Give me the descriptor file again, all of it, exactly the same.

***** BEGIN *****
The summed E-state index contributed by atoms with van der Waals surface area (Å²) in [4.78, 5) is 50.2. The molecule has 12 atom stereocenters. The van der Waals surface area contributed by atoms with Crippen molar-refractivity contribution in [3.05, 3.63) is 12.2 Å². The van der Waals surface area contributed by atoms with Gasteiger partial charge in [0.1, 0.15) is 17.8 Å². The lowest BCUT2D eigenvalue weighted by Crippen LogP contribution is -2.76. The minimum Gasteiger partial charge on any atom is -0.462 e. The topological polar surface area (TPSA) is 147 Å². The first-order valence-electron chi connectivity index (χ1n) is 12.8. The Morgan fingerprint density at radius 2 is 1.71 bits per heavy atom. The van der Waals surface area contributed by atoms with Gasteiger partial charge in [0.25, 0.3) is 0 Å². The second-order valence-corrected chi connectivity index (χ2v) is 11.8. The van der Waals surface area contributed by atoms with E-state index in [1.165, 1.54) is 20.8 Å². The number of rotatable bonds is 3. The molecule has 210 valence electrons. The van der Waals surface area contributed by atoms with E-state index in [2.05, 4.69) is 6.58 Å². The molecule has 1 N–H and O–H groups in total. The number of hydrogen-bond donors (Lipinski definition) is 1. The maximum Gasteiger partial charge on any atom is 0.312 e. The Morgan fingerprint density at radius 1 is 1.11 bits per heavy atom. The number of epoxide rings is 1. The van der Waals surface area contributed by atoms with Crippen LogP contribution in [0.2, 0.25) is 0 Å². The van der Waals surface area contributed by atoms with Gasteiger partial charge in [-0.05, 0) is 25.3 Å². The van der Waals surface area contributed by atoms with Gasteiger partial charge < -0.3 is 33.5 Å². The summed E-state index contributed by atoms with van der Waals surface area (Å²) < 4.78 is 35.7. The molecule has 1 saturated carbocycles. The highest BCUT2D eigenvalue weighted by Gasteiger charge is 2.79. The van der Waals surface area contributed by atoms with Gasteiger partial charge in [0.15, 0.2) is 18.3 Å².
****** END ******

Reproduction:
The summed E-state index contributed by atoms with van der Waals surface area (Å²) in [4.78, 5) is 50.2. The molecule has 12 atom stereocenters. The van der Waals surface area contributed by atoms with Crippen molar-refractivity contribution in [3.05, 3.63) is 12.2 Å². The van der Waals surface area contributed by atoms with Gasteiger partial charge in [0.1, 0.15) is 17.8 Å². The lowest BCUT2D eigenvalue weighted by Crippen LogP contribution is -2.76. The minimum Gasteiger partial charge on any atom is -0.462 e. The topological polar surface area (TPSA) is 147 Å². The first-order valence-electron chi connectivity index (χ1n) is 12.8. The Morgan fingerprint density at radius 2 is 1.71 bits per heavy atom. The van der Waals surface area contributed by atoms with Gasteiger partial charge in [0.25, 0.3) is 0 Å². The second-order valence-corrected chi connectivity index (χ2v) is 11.8. The van der Waals surface area contributed by atoms with E-state index in [1.165, 1.54) is 20.8 Å². The number of rotatable bonds is 3. The molecule has 210 valence electrons. The van der Waals surface area contributed by atoms with E-state index in [2.05, 4.69) is 6.58 Å². The molecule has 1 N–H and O–H groups in total. The number of hydrogen-bond donors (Lipinski definition) is 1. The maximum Gasteiger partial charge on any atom is 0.312 e. The Morgan fingerprint density at radius 1 is 1.11 bits per heavy atom. The number of epoxide rings is 1. The van der Waals surface area contributed by atoms with Crippen LogP contribution in [0.2, 0.25) is 0 Å². The van der Waals surface area contributed by atoms with Gasteiger partial charge in [-0.05, 0) is 25.3 Å². The van der Waals surface area contributed by atoms with Gasteiger partial charge < -0.3 is 33.5 Å². The summed E-state index contributed by atoms with van der Waals surface area (Å²) < 4.78 is 35.7. The molecule has 1 saturated carbocycles. The highest BCUT2D eigenvalue weighted by Gasteiger charge is 2.79. The van der Waals surface area contributed by atoms with Gasteiger partial charge in [0.15, 0.2) is 18.3 Å².